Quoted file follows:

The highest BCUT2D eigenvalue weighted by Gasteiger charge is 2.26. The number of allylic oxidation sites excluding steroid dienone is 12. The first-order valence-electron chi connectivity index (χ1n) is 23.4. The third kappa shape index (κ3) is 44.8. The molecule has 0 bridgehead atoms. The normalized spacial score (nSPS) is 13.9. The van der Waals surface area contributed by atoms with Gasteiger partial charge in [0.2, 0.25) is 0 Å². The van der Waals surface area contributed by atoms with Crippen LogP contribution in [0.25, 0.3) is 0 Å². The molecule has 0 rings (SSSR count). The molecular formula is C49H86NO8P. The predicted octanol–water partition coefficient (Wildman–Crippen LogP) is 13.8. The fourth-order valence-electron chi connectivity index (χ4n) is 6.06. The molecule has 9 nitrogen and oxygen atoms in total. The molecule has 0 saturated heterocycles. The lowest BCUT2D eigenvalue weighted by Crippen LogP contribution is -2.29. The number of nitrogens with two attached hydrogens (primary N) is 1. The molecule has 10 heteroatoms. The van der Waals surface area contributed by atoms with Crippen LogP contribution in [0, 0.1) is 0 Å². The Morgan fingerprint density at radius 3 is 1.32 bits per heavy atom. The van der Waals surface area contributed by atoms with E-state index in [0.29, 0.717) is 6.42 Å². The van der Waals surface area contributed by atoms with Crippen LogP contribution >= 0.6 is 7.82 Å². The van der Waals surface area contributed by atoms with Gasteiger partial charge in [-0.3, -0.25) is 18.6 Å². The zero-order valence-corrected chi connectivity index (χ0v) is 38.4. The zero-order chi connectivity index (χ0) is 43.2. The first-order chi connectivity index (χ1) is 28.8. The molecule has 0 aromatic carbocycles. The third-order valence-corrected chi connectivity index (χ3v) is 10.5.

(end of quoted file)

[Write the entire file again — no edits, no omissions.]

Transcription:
The highest BCUT2D eigenvalue weighted by Gasteiger charge is 2.26. The number of allylic oxidation sites excluding steroid dienone is 12. The first-order valence-electron chi connectivity index (χ1n) is 23.4. The third kappa shape index (κ3) is 44.8. The molecule has 0 bridgehead atoms. The normalized spacial score (nSPS) is 13.9. The van der Waals surface area contributed by atoms with Gasteiger partial charge in [0.2, 0.25) is 0 Å². The van der Waals surface area contributed by atoms with Crippen LogP contribution in [0.25, 0.3) is 0 Å². The molecule has 0 rings (SSSR count). The molecular formula is C49H86NO8P. The predicted octanol–water partition coefficient (Wildman–Crippen LogP) is 13.8. The fourth-order valence-electron chi connectivity index (χ4n) is 6.06. The molecule has 9 nitrogen and oxygen atoms in total. The molecule has 0 saturated heterocycles. The lowest BCUT2D eigenvalue weighted by Crippen LogP contribution is -2.29. The number of nitrogens with two attached hydrogens (primary N) is 1. The molecule has 10 heteroatoms. The van der Waals surface area contributed by atoms with Crippen LogP contribution in [0, 0.1) is 0 Å². The Morgan fingerprint density at radius 3 is 1.32 bits per heavy atom. The van der Waals surface area contributed by atoms with E-state index in [0.29, 0.717) is 6.42 Å². The van der Waals surface area contributed by atoms with Crippen LogP contribution >= 0.6 is 7.82 Å². The van der Waals surface area contributed by atoms with Gasteiger partial charge in [-0.3, -0.25) is 18.6 Å². The zero-order valence-corrected chi connectivity index (χ0v) is 38.4. The zero-order chi connectivity index (χ0) is 43.2. The first-order chi connectivity index (χ1) is 28.8. The molecule has 0 aromatic carbocycles. The third-order valence-corrected chi connectivity index (χ3v) is 10.5.